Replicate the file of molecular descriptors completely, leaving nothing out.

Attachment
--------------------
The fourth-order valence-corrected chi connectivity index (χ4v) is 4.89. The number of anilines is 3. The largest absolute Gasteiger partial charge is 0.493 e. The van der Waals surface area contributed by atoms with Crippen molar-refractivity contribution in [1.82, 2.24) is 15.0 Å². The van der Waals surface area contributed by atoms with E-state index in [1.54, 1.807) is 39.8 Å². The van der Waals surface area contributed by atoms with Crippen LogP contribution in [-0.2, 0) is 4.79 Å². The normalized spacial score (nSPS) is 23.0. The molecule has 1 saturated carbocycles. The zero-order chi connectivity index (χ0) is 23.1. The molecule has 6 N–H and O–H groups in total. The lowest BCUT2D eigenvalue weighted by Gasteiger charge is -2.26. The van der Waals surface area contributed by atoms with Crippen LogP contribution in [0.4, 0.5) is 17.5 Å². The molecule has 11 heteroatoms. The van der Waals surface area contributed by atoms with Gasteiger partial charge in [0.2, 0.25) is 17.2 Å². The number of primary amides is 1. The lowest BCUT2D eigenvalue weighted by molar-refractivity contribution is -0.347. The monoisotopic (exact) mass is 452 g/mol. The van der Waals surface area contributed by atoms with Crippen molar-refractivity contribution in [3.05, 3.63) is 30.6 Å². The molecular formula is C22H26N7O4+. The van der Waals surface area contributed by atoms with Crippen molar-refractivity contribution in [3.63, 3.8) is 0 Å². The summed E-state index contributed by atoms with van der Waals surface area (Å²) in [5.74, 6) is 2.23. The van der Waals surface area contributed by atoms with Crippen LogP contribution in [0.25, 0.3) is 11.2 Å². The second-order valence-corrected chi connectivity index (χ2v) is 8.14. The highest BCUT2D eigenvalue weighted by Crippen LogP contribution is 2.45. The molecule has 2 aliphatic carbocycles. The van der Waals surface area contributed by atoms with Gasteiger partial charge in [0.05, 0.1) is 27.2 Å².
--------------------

The fourth-order valence-corrected chi connectivity index (χ4v) is 4.89. The number of anilines is 3. The largest absolute Gasteiger partial charge is 0.493 e. The van der Waals surface area contributed by atoms with Crippen molar-refractivity contribution in [1.82, 2.24) is 15.0 Å². The van der Waals surface area contributed by atoms with E-state index in [1.54, 1.807) is 39.8 Å². The van der Waals surface area contributed by atoms with Crippen LogP contribution in [-0.2, 0) is 4.79 Å². The normalized spacial score (nSPS) is 23.0. The molecule has 1 saturated carbocycles. The zero-order chi connectivity index (χ0) is 23.1. The molecule has 6 N–H and O–H groups in total. The lowest BCUT2D eigenvalue weighted by Gasteiger charge is -2.26. The van der Waals surface area contributed by atoms with Crippen LogP contribution in [0.4, 0.5) is 17.5 Å². The molecule has 11 heteroatoms. The van der Waals surface area contributed by atoms with Gasteiger partial charge in [0.2, 0.25) is 17.2 Å². The number of primary amides is 1. The lowest BCUT2D eigenvalue weighted by molar-refractivity contribution is -0.347. The monoisotopic (exact) mass is 452 g/mol. The van der Waals surface area contributed by atoms with Crippen molar-refractivity contribution in [3.05, 3.63) is 30.6 Å². The molecular formula is C22H26N7O4+. The van der Waals surface area contributed by atoms with Crippen molar-refractivity contribution in [3.63, 3.8) is 0 Å². The summed E-state index contributed by atoms with van der Waals surface area (Å²) in [5.74, 6) is 2.23. The van der Waals surface area contributed by atoms with Crippen LogP contribution in [0.25, 0.3) is 11.2 Å². The second-order valence-corrected chi connectivity index (χ2v) is 8.14. The highest BCUT2D eigenvalue weighted by Crippen LogP contribution is 2.45. The molecule has 2 aliphatic carbocycles. The van der Waals surface area contributed by atoms with Gasteiger partial charge in [0.05, 0.1) is 27.2 Å².